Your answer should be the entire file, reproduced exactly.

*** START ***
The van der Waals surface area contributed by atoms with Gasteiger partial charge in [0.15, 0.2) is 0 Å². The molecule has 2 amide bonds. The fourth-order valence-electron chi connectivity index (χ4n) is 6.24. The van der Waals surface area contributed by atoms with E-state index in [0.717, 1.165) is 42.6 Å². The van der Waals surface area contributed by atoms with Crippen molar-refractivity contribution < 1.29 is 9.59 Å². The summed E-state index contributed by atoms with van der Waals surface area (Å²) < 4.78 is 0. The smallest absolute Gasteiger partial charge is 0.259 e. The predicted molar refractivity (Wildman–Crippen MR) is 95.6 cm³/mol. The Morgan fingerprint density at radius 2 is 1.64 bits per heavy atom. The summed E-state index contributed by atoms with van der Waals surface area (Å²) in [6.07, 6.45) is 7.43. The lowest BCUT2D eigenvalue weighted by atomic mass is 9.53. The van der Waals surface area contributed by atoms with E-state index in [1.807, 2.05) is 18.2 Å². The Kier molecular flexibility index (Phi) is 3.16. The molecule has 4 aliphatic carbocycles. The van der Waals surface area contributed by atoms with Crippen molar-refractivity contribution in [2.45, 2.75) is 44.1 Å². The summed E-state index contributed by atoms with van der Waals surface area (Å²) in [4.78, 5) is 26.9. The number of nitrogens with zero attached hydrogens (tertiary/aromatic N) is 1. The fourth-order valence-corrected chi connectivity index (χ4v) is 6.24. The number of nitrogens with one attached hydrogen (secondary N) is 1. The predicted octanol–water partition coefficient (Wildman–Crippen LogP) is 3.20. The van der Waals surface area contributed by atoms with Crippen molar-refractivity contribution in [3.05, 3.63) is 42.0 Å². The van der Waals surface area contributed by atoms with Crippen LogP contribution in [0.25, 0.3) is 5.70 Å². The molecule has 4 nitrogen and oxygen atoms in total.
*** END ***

The van der Waals surface area contributed by atoms with Gasteiger partial charge in [0.15, 0.2) is 0 Å². The molecule has 2 amide bonds. The fourth-order valence-electron chi connectivity index (χ4n) is 6.24. The van der Waals surface area contributed by atoms with E-state index in [0.717, 1.165) is 42.6 Å². The van der Waals surface area contributed by atoms with Crippen molar-refractivity contribution < 1.29 is 9.59 Å². The summed E-state index contributed by atoms with van der Waals surface area (Å²) < 4.78 is 0. The smallest absolute Gasteiger partial charge is 0.259 e. The predicted molar refractivity (Wildman–Crippen MR) is 95.6 cm³/mol. The Morgan fingerprint density at radius 2 is 1.64 bits per heavy atom. The summed E-state index contributed by atoms with van der Waals surface area (Å²) in [6.07, 6.45) is 7.43. The lowest BCUT2D eigenvalue weighted by atomic mass is 9.53. The van der Waals surface area contributed by atoms with E-state index in [1.807, 2.05) is 18.2 Å². The Kier molecular flexibility index (Phi) is 3.16. The molecule has 4 aliphatic carbocycles. The van der Waals surface area contributed by atoms with Crippen molar-refractivity contribution in [2.45, 2.75) is 44.1 Å². The summed E-state index contributed by atoms with van der Waals surface area (Å²) in [4.78, 5) is 26.9. The number of nitrogens with zero attached hydrogens (tertiary/aromatic N) is 1. The fourth-order valence-corrected chi connectivity index (χ4v) is 6.24. The number of nitrogens with one attached hydrogen (secondary N) is 1. The predicted octanol–water partition coefficient (Wildman–Crippen LogP) is 3.20. The van der Waals surface area contributed by atoms with Crippen molar-refractivity contribution in [3.05, 3.63) is 42.0 Å². The van der Waals surface area contributed by atoms with Crippen LogP contribution in [0.25, 0.3) is 5.70 Å². The molecule has 4 nitrogen and oxygen atoms in total.